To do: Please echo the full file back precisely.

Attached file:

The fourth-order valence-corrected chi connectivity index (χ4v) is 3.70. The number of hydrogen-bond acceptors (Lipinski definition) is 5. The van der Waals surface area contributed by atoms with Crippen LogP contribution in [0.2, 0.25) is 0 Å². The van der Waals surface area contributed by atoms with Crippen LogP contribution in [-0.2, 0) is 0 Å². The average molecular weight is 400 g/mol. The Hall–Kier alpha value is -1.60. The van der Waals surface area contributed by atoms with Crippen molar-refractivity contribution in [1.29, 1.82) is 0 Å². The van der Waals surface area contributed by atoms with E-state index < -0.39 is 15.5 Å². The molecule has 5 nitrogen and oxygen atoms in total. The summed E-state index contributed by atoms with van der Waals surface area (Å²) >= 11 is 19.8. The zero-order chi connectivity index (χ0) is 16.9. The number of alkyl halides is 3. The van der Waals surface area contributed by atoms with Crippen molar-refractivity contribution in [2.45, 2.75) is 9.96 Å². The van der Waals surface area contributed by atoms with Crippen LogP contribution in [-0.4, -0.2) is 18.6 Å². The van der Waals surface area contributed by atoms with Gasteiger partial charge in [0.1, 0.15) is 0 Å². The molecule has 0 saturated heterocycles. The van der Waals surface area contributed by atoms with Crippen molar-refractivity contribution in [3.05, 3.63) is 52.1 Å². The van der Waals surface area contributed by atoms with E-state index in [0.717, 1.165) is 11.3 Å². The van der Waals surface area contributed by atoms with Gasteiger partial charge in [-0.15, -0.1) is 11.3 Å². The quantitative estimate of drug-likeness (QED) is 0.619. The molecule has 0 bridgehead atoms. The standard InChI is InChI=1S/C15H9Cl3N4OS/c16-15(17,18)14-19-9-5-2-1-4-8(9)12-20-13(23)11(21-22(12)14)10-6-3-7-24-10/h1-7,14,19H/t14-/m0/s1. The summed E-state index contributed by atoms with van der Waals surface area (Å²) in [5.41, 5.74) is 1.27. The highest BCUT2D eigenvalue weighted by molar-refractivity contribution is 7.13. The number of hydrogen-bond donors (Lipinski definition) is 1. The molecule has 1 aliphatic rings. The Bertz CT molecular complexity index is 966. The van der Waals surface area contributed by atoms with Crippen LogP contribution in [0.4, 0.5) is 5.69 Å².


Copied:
The fourth-order valence-corrected chi connectivity index (χ4v) is 3.70. The number of hydrogen-bond acceptors (Lipinski definition) is 5. The van der Waals surface area contributed by atoms with Crippen LogP contribution in [0.2, 0.25) is 0 Å². The van der Waals surface area contributed by atoms with Crippen LogP contribution in [-0.2, 0) is 0 Å². The average molecular weight is 400 g/mol. The Hall–Kier alpha value is -1.60. The van der Waals surface area contributed by atoms with Crippen molar-refractivity contribution in [1.29, 1.82) is 0 Å². The van der Waals surface area contributed by atoms with E-state index < -0.39 is 15.5 Å². The molecule has 5 nitrogen and oxygen atoms in total. The summed E-state index contributed by atoms with van der Waals surface area (Å²) >= 11 is 19.8. The zero-order chi connectivity index (χ0) is 16.9. The number of alkyl halides is 3. The van der Waals surface area contributed by atoms with Crippen molar-refractivity contribution in [2.45, 2.75) is 9.96 Å². The van der Waals surface area contributed by atoms with Crippen LogP contribution in [-0.4, -0.2) is 18.6 Å². The van der Waals surface area contributed by atoms with Gasteiger partial charge in [0.1, 0.15) is 0 Å². The molecule has 0 saturated heterocycles. The van der Waals surface area contributed by atoms with Crippen molar-refractivity contribution in [3.05, 3.63) is 52.1 Å². The van der Waals surface area contributed by atoms with E-state index in [0.717, 1.165) is 11.3 Å². The van der Waals surface area contributed by atoms with Gasteiger partial charge in [-0.15, -0.1) is 11.3 Å². The quantitative estimate of drug-likeness (QED) is 0.619. The molecule has 0 bridgehead atoms. The standard InChI is InChI=1S/C15H9Cl3N4OS/c16-15(17,18)14-19-9-5-2-1-4-8(9)12-20-13(23)11(21-22(12)14)10-6-3-7-24-10/h1-7,14,19H/t14-/m0/s1. The summed E-state index contributed by atoms with van der Waals surface area (Å²) in [5.41, 5.74) is 1.27. The highest BCUT2D eigenvalue weighted by molar-refractivity contribution is 7.13. The number of hydrogen-bond donors (Lipinski definition) is 1. The molecule has 1 aliphatic rings. The Bertz CT molecular complexity index is 966. The van der Waals surface area contributed by atoms with Crippen LogP contribution in [0.4, 0.5) is 5.69 Å².